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# SaveStates and Key Names

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It's a good feeling when issue 1 is finally marked as Fixed - in this case it was another interrupt-related bug. The IFF1 flag was being used to mask non-maskable interrupts; I don't think it should and it hasn't seem to have broken anything just yet by making non-maskable interrupts truly non-maskable.

Go! Dizzy Go!

I have also changed the savestate format to something that will be a little more backwards compatible rather than a plain BinaryFormatter dump of the entire emulator state. The data is now saved in what is basically an INI file with C#-style attributes and CSS-style url() syntax for binary data.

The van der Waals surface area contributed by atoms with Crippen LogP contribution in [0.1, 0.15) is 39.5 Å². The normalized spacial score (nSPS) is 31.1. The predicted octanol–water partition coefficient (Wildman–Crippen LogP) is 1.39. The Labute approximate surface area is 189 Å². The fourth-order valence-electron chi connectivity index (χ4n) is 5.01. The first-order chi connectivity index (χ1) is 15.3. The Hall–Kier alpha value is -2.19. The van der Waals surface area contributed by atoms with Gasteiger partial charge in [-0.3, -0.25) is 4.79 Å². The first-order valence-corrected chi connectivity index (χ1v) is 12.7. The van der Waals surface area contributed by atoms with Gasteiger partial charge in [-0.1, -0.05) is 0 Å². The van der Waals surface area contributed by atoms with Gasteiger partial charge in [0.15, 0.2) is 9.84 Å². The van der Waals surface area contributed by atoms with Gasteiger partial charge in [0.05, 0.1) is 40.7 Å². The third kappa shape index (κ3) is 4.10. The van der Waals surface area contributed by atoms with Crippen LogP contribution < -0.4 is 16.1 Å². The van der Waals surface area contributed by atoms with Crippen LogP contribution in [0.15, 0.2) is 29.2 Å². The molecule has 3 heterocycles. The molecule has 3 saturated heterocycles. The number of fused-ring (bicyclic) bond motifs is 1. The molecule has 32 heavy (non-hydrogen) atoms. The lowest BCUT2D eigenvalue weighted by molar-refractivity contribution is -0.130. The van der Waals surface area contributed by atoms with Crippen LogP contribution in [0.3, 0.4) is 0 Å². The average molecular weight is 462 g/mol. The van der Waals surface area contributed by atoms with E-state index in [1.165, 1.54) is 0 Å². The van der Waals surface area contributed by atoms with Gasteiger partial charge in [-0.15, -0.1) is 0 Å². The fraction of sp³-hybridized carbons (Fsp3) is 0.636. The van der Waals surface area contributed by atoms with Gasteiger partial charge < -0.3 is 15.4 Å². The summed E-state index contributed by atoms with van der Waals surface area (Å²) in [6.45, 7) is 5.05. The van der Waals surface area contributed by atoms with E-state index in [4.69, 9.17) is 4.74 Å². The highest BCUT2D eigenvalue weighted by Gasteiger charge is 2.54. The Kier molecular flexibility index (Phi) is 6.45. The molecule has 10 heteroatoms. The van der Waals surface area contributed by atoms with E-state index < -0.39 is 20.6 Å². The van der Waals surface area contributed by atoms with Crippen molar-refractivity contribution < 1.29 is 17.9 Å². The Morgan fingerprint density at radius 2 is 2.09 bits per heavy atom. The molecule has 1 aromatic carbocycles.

[Type(BeeDevelopment.Sega8Bit.Hardware.VideoDisplayProcessor)]VideoRam=Dump(Video\VideoRam.bin)Address=49165WaitingForSecond=FalseAccessMode=ColourRamWriteReadBuffer=32Registers=Dump(Video\Registers.bin)System=NtscSupportsMode4=True; ... snip ...

Other changes include a faked fullscreen mode (ie, a maximised borderless window) and an option to retain the aspect ratio of the game, so games no longer appear stretched on widescreen monitors. The sound emulation is a bit better, but still a little noisy in certain games with spurious beeps or buzzes.

One minor problem was on the key configuration control panel. Converting members of the Keys enumeration into displayable strings can be done via .ToString(), but this results in names that do not match the user's keyboard layout (such as OemQuestion for /, OemTilde for # and even Oemcomma for , - note the lowercase c, all on a UK keyboard).